The popularity of cryptocurrencies such as bitcoin has made a huge impact upon the financial industry.
So much so, in fact, that it’s only a matter of time before the technology behind these virtual currencies (blockchain) will make itself known in every industry. While the revolution began in finance and banking, other industries such as supply chain, governance, retail, energy, and healthcare, will all likely be subjected to blockchain disruption.
What is blockchain currently disrupting?
It has already been proven that blockchain benefits many industries besides finance. In the music industry, for example, we’ve seen a blockchain-based platform from Myceria, which has established a method for musicians to push smart contracts for free-trade music sharing, which ensures that the artists receive the vast majority of the profits. Blockchain is also enjoying success in the online casino industry. Websites such as Gamble.io provide numerous casino games, for instance, that are powered by blockchain technology and bitcoin. Blackjack is among the more popular casino games and you can even play live dealer blackjack with bitcoins.
So how can blockchain help farmers, exactly?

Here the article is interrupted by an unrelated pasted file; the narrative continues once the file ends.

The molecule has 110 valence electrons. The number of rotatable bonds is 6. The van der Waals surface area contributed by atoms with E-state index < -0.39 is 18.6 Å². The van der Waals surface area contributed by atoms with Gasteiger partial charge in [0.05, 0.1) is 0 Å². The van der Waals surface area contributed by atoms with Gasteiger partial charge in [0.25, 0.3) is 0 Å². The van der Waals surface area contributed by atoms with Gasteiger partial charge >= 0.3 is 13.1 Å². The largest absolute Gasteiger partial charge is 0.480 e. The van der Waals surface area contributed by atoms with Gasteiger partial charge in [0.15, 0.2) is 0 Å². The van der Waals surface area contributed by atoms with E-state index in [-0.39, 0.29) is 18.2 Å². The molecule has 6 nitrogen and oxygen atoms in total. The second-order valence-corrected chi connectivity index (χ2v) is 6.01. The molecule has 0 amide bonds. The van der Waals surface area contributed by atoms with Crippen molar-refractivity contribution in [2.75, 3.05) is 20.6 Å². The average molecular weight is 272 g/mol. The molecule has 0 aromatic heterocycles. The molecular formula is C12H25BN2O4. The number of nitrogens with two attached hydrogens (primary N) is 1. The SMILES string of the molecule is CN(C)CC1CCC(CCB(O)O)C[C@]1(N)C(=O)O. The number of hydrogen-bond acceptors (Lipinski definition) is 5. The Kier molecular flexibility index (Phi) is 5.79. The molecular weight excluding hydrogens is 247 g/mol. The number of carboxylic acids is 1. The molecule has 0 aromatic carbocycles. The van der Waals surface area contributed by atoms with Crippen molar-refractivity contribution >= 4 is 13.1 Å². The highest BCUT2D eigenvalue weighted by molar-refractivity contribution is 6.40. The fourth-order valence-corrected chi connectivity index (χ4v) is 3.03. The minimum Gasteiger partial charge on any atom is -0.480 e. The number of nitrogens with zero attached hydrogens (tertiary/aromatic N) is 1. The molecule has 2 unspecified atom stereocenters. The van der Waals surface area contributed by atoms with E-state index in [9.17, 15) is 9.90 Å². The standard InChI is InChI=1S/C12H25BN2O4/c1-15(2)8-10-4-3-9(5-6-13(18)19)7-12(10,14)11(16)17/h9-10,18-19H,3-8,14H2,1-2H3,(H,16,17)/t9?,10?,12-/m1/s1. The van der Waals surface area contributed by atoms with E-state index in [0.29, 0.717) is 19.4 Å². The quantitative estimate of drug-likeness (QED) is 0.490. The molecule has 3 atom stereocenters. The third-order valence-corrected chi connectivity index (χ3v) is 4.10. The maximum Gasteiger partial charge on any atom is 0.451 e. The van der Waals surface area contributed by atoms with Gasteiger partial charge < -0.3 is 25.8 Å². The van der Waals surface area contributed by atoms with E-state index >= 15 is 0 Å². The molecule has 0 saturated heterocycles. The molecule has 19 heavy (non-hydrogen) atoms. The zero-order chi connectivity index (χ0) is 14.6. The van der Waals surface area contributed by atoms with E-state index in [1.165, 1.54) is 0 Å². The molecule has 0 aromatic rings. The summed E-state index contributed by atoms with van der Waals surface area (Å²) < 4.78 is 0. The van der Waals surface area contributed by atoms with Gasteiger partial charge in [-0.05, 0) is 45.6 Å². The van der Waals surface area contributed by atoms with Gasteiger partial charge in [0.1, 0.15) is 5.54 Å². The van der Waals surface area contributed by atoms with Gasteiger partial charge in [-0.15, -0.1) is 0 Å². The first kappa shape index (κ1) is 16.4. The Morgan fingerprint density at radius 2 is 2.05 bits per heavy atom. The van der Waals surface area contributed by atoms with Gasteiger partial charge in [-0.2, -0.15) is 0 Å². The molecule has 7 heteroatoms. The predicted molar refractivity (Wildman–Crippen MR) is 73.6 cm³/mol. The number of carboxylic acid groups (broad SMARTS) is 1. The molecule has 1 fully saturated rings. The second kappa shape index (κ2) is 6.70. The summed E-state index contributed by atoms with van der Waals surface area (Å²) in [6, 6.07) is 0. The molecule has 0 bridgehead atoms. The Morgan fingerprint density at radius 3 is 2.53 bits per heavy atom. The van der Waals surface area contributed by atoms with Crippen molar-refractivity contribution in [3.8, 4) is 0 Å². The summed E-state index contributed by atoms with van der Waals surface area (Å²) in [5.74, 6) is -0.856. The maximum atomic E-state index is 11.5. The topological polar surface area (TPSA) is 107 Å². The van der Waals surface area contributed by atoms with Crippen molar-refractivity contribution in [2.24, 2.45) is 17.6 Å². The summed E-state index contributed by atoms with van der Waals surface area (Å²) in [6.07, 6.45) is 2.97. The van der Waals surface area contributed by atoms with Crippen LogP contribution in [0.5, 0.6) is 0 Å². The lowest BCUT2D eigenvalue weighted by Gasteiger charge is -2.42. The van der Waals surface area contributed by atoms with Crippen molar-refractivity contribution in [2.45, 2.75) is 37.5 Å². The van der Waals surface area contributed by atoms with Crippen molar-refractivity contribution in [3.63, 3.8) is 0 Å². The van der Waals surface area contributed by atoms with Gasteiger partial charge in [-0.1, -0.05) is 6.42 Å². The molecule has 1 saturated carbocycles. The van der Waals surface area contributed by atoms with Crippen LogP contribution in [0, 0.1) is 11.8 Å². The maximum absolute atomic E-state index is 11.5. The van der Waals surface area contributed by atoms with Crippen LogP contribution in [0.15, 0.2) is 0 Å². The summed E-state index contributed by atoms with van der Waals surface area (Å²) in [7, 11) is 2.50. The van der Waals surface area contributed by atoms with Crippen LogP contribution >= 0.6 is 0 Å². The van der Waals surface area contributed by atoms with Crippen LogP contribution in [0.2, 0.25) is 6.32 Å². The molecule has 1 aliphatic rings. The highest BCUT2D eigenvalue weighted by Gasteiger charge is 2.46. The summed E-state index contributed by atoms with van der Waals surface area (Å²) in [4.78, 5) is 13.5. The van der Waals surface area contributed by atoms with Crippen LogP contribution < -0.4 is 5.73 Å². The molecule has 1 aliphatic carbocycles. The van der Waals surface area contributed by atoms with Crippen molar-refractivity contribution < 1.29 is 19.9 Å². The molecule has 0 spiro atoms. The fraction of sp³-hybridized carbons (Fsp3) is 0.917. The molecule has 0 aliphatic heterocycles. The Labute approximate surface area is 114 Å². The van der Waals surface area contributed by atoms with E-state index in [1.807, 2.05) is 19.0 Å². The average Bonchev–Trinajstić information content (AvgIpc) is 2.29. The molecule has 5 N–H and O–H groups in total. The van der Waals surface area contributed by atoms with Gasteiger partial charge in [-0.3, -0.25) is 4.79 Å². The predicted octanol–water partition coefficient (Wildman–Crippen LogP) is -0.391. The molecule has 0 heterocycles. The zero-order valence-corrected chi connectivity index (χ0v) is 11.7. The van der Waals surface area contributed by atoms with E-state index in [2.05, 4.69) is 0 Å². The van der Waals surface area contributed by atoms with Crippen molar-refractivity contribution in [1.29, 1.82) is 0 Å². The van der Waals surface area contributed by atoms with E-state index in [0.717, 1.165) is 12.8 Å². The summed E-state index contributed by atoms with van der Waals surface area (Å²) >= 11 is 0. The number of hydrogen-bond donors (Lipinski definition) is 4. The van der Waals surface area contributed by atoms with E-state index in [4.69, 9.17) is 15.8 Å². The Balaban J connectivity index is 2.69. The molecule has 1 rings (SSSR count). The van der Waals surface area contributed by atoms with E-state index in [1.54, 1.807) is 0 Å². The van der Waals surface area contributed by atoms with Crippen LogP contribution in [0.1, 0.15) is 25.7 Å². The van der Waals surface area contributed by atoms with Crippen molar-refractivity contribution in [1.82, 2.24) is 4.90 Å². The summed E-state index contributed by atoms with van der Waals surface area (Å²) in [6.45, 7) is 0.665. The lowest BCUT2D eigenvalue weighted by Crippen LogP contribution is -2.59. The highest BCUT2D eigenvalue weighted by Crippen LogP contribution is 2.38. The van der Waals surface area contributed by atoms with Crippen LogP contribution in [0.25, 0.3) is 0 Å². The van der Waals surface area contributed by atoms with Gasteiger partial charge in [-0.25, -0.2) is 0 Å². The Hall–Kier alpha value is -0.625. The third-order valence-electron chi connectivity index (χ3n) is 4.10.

One of the more interesting applications of blockchain is in the agriculture industry, which is currently experiencing a number of challenges. With an increase in food safety consciousness among consumers, there is an opportunity for blockchain to play a key role in resolving many of the issues facing agriculture.
Transparent of subsidies
Around the world, the farming industry is heavily reliant upon government subsidies. What percentage of these subsidies actually land in the farmers’ bank accounts is continually in doubt. Blockchain, however, allows more transparency with regards to the distribution and delivery of any subsidies. While the process may be complex, as it would involve numerous stakeholders coming together, it is at least possible – many say promising.
Transparency of produce sold
Often farmers are unaware whether they are buying authentic inputs or not. Retailers at the local level sell fake products to farmers, in order to make more profit. Even the retailers are, at times, unsure as to whether the products they receive are authentic. Big input players in the sector are losing millions of pounds as a result of duplication or pilferage, which also affects the image of their brand. Blockchain can help in this area by creating a more transparent supply chain, from the manufacturer to the end buyer. Farmers and retailers would simply need to scan a barcode on the products and they can instantly find out about the source and authenticity before they buy.
Transparency of land data
Registration for land transactions can be a very tedious process and is prone to fraud. With blockchain, land recording can be made to be more accessible and efficient, as any recorded data is freely available, making the system transparent. Further, smart contracts between farmers and corporate farming companies can lead to simpler contracting for land leasing.
As is the case with any movement, if the technology is valued and people can see how it can improve their lives, they will support it, and blockchain will make its way into the mainstream in most sectors in the coming years.